A Random Walk
A photograph, the moment it’s taken, is of the past; the shutter freezes the moment. Yet graphene is a dynamic force in the world – young, growing and evolving. A Random Walk acknowledges this apparent paradox, of trying to speak about the dynamic and the developing in a visual language that crystalizes the moment. The black and white image is itself a paradox; an analogue technology that aesthetically refused to die despite the ubiquity of the Kodachrome colour photograph. The monochrome form references the (lack of) colour of graphite, the carbon crystal from which graphene is isolated.
A Random Walk also acknowledges its own incompleteness. Taken from Sir Andre Geim’s acceptance lecture Random Walk to Graphene when, in 2010 he shared the Nobel Prize in Physics with Sir Kostya Novoselov, this collection of photographs can never be anything more than a random walk around graphene. At this point in time there are more than 250 researchers working across The University of Manchester, conducting research that stretches deeper and wider than anywhere else in the world. The journalists, bloggers and cheer-leaders are clamouring for this new wonder material to change the world yet the academics and those close to the real work, are excited but circumspect. I have tried to tell their stories.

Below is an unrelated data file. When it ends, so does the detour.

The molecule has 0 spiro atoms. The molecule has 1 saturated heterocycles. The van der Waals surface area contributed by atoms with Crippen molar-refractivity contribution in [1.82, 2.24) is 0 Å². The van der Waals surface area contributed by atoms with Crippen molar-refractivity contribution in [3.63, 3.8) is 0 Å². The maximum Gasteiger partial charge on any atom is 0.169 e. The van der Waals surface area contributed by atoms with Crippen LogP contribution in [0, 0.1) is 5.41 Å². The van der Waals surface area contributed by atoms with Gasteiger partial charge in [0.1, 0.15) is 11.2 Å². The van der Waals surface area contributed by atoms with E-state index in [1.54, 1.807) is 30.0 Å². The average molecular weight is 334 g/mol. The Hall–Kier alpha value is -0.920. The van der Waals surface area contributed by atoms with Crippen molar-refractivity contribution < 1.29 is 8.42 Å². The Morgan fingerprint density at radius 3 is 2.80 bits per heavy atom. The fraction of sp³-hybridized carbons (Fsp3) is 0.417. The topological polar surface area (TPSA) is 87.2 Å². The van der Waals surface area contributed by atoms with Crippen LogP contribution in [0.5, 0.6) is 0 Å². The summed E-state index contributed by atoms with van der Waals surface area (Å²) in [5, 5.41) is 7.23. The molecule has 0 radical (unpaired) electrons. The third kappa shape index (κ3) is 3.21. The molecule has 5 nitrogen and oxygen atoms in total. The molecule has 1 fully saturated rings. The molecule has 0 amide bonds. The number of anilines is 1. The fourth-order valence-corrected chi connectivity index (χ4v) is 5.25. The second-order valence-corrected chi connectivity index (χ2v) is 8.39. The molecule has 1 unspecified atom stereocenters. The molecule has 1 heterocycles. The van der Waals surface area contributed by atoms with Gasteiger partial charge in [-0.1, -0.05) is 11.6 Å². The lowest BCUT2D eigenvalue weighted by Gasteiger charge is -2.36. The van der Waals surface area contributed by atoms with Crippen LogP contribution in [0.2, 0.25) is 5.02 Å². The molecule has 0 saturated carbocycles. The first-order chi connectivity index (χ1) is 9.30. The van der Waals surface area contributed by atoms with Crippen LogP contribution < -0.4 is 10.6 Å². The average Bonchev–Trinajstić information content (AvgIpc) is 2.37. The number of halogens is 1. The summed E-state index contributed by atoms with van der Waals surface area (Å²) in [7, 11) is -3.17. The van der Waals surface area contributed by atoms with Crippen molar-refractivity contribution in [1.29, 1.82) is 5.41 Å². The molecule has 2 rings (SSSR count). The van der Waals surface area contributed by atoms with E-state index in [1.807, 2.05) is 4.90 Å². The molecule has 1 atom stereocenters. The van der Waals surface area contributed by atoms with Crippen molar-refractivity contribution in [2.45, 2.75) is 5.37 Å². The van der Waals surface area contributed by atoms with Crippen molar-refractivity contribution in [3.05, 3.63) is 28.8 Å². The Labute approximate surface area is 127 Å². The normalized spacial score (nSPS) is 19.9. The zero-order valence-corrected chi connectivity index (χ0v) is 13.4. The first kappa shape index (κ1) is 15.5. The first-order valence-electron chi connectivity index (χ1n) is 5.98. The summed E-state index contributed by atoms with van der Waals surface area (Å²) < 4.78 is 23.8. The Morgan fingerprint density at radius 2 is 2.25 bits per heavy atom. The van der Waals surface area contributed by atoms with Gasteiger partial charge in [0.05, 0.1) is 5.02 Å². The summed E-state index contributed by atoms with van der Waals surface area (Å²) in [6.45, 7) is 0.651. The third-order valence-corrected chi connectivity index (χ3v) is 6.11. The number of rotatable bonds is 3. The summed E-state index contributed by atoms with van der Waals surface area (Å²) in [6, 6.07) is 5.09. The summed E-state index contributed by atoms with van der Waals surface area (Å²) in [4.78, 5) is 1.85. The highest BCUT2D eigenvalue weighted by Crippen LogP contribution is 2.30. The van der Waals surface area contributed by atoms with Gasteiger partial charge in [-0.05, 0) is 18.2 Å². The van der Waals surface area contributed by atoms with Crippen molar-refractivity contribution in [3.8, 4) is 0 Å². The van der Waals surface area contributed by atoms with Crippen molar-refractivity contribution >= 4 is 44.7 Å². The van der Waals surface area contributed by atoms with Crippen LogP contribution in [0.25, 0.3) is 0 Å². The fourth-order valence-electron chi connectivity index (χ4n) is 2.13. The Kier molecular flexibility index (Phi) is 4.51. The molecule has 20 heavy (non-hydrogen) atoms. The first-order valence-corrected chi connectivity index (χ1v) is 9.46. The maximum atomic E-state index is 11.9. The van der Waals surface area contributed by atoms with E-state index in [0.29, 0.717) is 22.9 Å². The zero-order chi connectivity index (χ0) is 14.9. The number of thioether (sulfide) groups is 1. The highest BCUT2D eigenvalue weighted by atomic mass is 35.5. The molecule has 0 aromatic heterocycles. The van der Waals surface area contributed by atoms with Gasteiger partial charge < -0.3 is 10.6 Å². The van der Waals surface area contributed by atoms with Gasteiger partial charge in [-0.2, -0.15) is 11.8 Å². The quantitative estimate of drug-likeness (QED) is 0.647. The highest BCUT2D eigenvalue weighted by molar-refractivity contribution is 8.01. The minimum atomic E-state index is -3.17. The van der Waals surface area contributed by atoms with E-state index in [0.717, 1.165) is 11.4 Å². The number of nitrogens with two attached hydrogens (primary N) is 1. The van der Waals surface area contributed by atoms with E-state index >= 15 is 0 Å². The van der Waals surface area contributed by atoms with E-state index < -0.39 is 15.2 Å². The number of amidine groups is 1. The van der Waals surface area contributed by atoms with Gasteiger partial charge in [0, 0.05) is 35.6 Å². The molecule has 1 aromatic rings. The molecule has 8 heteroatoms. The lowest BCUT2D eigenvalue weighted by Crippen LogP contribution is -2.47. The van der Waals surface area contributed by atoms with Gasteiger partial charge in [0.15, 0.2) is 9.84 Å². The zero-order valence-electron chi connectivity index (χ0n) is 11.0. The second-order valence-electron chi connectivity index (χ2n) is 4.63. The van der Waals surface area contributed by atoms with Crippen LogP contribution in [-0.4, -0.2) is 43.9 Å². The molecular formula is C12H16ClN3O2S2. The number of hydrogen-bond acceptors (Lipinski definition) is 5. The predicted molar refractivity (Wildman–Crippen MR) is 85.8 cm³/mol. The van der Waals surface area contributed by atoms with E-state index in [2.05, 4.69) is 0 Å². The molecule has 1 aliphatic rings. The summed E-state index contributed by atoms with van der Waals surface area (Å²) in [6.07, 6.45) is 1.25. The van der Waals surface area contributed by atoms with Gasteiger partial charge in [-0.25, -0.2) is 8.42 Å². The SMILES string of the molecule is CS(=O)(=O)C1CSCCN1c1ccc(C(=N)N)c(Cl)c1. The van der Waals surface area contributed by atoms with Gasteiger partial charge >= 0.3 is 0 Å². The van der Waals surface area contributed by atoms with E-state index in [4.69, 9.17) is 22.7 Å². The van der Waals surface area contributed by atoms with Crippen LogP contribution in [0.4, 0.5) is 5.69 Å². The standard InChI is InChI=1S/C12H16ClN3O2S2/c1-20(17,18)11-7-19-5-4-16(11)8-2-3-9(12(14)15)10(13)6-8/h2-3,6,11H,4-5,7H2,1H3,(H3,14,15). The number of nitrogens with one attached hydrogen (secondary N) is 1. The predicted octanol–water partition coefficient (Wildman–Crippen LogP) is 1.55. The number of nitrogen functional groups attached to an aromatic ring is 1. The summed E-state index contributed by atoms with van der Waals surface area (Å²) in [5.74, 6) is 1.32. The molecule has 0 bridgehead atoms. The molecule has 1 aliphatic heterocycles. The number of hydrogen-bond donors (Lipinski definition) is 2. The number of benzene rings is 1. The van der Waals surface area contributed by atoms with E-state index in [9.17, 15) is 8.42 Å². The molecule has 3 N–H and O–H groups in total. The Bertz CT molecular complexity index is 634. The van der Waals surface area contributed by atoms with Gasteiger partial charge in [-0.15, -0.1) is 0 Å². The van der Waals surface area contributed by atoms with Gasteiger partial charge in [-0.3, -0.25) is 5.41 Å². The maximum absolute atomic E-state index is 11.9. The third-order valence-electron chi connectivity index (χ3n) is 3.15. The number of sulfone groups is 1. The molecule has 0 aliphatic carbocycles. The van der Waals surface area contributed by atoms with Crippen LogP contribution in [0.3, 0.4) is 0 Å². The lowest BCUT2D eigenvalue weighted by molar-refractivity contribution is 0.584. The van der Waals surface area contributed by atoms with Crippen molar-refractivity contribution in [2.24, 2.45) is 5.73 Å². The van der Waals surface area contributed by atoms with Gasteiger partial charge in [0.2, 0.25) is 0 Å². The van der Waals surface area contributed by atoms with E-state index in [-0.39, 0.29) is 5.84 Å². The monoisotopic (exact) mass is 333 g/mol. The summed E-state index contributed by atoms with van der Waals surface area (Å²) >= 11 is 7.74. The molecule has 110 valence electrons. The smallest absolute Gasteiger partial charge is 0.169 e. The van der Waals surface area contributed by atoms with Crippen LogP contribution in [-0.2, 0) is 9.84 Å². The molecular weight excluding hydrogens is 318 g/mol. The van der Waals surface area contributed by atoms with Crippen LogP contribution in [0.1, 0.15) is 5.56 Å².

If graphene does open the door to a new 2D family of wonder materials, the new materials of our age, it will become so familiar it may cease to feel remarkable. Then, the photographic moment will serve as a small memento of these remarkable people engaged in a remarkable collective project which originated in Manchester, the city of graphene.